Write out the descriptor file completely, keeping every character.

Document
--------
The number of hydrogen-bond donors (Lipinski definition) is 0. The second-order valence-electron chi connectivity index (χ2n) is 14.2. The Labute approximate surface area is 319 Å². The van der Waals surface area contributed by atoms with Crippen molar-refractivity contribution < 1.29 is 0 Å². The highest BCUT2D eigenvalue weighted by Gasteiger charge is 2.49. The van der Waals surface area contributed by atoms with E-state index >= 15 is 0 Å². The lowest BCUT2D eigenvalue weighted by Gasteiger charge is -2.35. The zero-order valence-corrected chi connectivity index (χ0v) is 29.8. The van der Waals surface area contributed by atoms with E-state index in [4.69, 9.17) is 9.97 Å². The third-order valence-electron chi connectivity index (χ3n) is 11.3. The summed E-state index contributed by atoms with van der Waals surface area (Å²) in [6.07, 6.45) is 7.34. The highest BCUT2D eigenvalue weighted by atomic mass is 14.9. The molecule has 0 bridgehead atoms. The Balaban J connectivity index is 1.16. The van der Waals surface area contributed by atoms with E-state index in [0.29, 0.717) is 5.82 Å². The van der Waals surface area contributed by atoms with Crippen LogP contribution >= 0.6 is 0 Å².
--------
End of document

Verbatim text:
The number of hydrogen-bond donors (Lipinski definition) is 0. The second-order valence-electron chi connectivity index (χ2n) is 14.2. The Labute approximate surface area is 319 Å². The van der Waals surface area contributed by atoms with Crippen molar-refractivity contribution < 1.29 is 0 Å². The highest BCUT2D eigenvalue weighted by Gasteiger charge is 2.49. The van der Waals surface area contributed by atoms with E-state index >= 15 is 0 Å². The lowest BCUT2D eigenvalue weighted by Gasteiger charge is -2.35. The zero-order valence-corrected chi connectivity index (χ0v) is 29.8. The van der Waals surface area contributed by atoms with E-state index in [4.69, 9.17) is 9.97 Å². The third-order valence-electron chi connectivity index (χ3n) is 11.3. The summed E-state index contributed by atoms with van der Waals surface area (Å²) in [6.07, 6.45) is 7.34. The highest BCUT2D eigenvalue weighted by atomic mass is 14.9. The molecule has 0 bridgehead atoms. The Balaban J connectivity index is 1.16. The van der Waals surface area contributed by atoms with E-state index in [0.29, 0.717) is 5.82 Å². The van der Waals surface area contributed by atoms with Crippen LogP contribution >= 0.6 is 0 Å².